Its useful to have an ‘About JuJutsu’ page, primarily as a place of reference, but to also add a few personal words to what JuJutsu means.
There is significant references to JuJutsu & Ju-Jitsu (as well as quite a few other deriritives of the name) on the internet already, so below are listed a few favorites which tend to point to the origins of the art rather than the array of modern styles.
We are supportive and students of modern arts and the evolution of the fighting systems, however our focus is on the understanding as much about the origins of the arts, along with their philosiphy and original practice as possible, which is reflected in the teaching at Ibiza JuJutsu.
Here are a few of my favorite references with credits;
“Jū” can be translated to mean “gentle, soft, supple, flexible, pliable, or yielding.” “Jutsu” can be translated to mean “art” or “technique” and represents manipulating the opponent’s force against himself rather than confronting it with one’s own force” – https://en.wikipedia.org/wiki/Jujutsu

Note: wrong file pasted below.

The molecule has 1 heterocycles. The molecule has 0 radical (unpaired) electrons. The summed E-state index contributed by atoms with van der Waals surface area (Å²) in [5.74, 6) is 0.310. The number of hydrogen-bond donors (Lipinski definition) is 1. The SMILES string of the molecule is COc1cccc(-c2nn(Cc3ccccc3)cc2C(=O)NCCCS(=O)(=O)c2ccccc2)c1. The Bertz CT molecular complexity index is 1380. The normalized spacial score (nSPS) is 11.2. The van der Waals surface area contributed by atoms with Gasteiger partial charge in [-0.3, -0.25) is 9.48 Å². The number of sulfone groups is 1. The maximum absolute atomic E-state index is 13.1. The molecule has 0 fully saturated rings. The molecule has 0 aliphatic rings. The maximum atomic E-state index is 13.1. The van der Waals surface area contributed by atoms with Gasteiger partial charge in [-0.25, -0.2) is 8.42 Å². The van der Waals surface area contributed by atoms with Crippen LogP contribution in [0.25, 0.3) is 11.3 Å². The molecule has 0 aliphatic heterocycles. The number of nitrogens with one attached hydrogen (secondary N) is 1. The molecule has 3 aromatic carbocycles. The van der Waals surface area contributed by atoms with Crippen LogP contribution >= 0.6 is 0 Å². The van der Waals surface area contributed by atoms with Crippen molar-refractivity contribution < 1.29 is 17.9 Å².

The word shingan (心眼?) is rooted in Zen philosophy, and was chosen to describe a fundamental concept of the style. Shingan means “mind’s eye,” or “heart’s eye,” and refers to the ability to sense or read an opponent’s intentions via an inner sense. – https://en.wikipedia.org/wiki/Yagy%C5%AB_Shingan-ry%C5%AB
History of JuJutsu from our family dojo Shinpi Izumi (uk)
I’ve been very fortunate to train closely with traditional senior instructors, and have taken the following belief to heart in both the practice and teaching of martial arts;
The understanding of a martial art in its purest (earliest) incarnation is like a beginning of a stream, it is of total pureity and unnaffected by its journey. As it develops it becomes broader and more complex, with branches that can take it far away from the main path. This widening to rivers gives great breadth and coverage until all water meets the sea.
It is important that the water (understanding) can be represented perfectly in the traditional forms, with true teachings of why the technique was performed as shown.
If this is not the case the beautiful history, meaning and philosiphy of the art will be lost over time.
Insight into Mushin Meditation which we’ll be practicing as part of our classes, nicely summarised on Wikipedia;
“The term is shortened from mushin no shin (無心の心), a Zen expression meaning the mind without mind and is also referred to as the state of “no-mindness”. That is, a mind not fixed or occupied by thought or emotion and thus open to everything.”
The legendary Zen master Takuan Sōhō said:
The mind must always be in the state of ‘flowing,’ for when it stops anywhere that means the flow is interrupted and it is this interruption that is injurious to the well-being of the mind.